Frau Ruster and the Cure for Cognitive Dissonance

By Roger Terry

photo courtesy of nateOne via C.C. License at FlickrWhen Elder Callister and I leaned our bikes against the fence at Hermann-Löns-Straße 9 and walked to the door, I had no idea that what was about to transpire would shape and anchor my soul for decades to come. And when we left the house and descended the steps less than an hour later, I had no context for gauging the magnitude of the experience we had just shared. I'm still acquiring that context.

Herr and Frau Rüster were our best investigators. At least Frau Rüster was. Her husband tolerated our visits and was cordial, but his search for the truth was more hypothetical than it was either pragmatic or urgent. Frau Rüster, on the other hand, wanted to know. Oh, how she wanted to know. She was reading the Book of Mormon and praying about it. And her Reformed Lutheran pastor was so intrigued by her new quest that he decided to lend a hand. He generously transformed his weekly Bible study hour into anti-Mormon hour. I'm confident these new lessons took far more preparation than his conventional treks through the New Testament. Such sacrifice on his part! Frau Rüster, of course, was thoroughly confused. On one side she was hearing the missionary lessons and reading the Book of Mormon; on the other, she was being exposed to every bit of dirt, credible or concocted, that good Pastor Kühne could unearth.

More than thirty years have now passed since I last saw Frau Rüster, but hardly a week goes by that I don't think about her. I'm quite sure she crossed my mind a few years back when a departmental reorganization moved me from my editorial post at the Liahona to the Ensign. I was somewhat surprised to learn that the Ensign subscribed to both Dialogue and Sunstone and circulated them among the editorial staff. I couldn't help wondering about these subscriptions and the reasoning behind them. But then, the Ensign subscribed to many interesting publications: Journal of Mormon History, BYU Studies, Pioneer, Utah Historical Quarterly, The Religious Educator, Journal of Book of Mormon Studies, Newsweek, Time, Reader's Digest, Biblical Archeological Review, Desert Saints, the Seventh-day Adventists' Signs, Billy Graham's Decision, the Community of Christ's Herald, and my own personal favorite, Vision, a magazine aimed at the restoration branches that split off from the Reorganized Church of Jesus Christ of Latter Day Saints in the 1980s. I figured somebody wanted the editorial staff to be informed. I wanted to be informed too. So I read all these periodicals. Took them on the bus with me as I commuted between Orem and the [LDS] Church Office Building.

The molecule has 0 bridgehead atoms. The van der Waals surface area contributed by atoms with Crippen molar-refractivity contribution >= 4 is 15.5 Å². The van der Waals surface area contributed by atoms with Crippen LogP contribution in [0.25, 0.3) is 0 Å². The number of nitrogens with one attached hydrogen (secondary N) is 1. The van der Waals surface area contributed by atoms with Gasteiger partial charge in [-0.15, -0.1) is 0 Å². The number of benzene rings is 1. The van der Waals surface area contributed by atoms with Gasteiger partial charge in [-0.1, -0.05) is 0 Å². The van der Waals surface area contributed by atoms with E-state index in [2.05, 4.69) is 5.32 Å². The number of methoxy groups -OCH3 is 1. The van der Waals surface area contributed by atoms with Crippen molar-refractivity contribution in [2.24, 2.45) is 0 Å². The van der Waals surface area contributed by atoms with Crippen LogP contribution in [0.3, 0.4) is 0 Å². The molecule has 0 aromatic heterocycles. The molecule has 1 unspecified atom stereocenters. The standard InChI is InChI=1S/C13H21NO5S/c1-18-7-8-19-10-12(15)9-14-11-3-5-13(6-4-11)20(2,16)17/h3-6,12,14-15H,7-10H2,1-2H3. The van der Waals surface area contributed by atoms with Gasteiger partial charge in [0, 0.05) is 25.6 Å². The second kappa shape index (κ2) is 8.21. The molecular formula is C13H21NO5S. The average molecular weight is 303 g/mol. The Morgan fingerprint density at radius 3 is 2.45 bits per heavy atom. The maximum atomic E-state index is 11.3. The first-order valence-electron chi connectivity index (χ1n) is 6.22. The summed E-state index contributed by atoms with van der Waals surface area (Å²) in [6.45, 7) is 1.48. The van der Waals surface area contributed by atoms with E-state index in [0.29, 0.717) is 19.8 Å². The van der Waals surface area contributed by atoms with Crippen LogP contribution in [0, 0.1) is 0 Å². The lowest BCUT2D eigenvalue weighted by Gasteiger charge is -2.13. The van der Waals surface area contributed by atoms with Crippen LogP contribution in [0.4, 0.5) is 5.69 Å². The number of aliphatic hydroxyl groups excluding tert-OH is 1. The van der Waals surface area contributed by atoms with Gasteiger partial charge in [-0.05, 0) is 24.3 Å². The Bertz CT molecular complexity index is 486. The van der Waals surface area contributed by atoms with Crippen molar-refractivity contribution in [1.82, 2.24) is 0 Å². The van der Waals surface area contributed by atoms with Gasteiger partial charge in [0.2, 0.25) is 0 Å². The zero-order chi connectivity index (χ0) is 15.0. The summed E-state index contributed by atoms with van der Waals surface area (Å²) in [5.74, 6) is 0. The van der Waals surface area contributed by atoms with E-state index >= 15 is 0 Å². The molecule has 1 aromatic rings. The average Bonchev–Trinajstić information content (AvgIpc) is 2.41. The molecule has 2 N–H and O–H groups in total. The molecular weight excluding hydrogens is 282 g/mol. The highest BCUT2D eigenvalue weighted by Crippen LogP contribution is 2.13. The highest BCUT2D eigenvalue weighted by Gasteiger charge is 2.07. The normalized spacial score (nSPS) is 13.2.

I learned a great deal. I learned that Tommy Lasorda coached in Ogden before he became famous in L.A. and that young Heber J. Grant had an affinity for beer. I learned that Seventh-day Adventists are saved by grace and so is Billy Graham. I learned that Newsweek has better cartoons than Time. I learned that the Community of Christ doesn't like to quote Joseph Smith. In fact, to me, they seemed a bit embarrassed at the uncomfortable fact that he is still considered their founder. I learned that, as of a couple of years ago, the restoration branches were squarely between a rock and a hard place. They believed their First Presidency and Quorum of Twelve Apostles had apostatized en masse a couple of decades ago. They wanted to organize a new church, at least a stake, but they couldn't because the revelations they still revere declare that only the First Presidency can organize a stake. I'm wondering how things will eventually shake out.

I also learned that the Garden Tomb really wasn't the place where the Savior's body was laid to rest. I learned that it was actually Sidney Rigdon who wrote the Lectures on Faith and that some of the "doctrine" in them is rather, shall we say, Protestant, and this may explain why the lectures were eventually dropped from the Doctrine and Covenants.

But of all these publications I was reading, Dialogue and Sunstone were most informative. I learned that adultery might, in fact, not be the sin next to murder. I learned that Napoleon Dynamite's Happy Hands Club represents the female cross-brain function. I learned that Noah's flood may have submerged only the Black Sea area and may have happened about 5600 B.C. I learned that the universe might be just a small portion of a more comprehensive multiverse. And I learned that in our corner of this hypothetical multiverse lives a whole host of very unhypothetical Mormons and former Mormons and half-Mormons and quarter-Mormons and quasi-anti-neo-post-meta-counter-pseudo-Mormons who wrestle with dozens of issues and questions -- everything from Native American DNA and polygamy to priesthood equality and evolution. I learned that, spiritually speaking, some of these issues have blown people adrift and have blown others apart. I learned that many intellectuals and individualists and iconoclasts have enormous frustration and microscopic patience with the perceived inflexibility and irrationality of Church bureaucracy. I generally shook my head and rolled my eyes at this last group. They had obviously never worked at Church magazines. What did they know?

10/29/2009 4:00:00 AM
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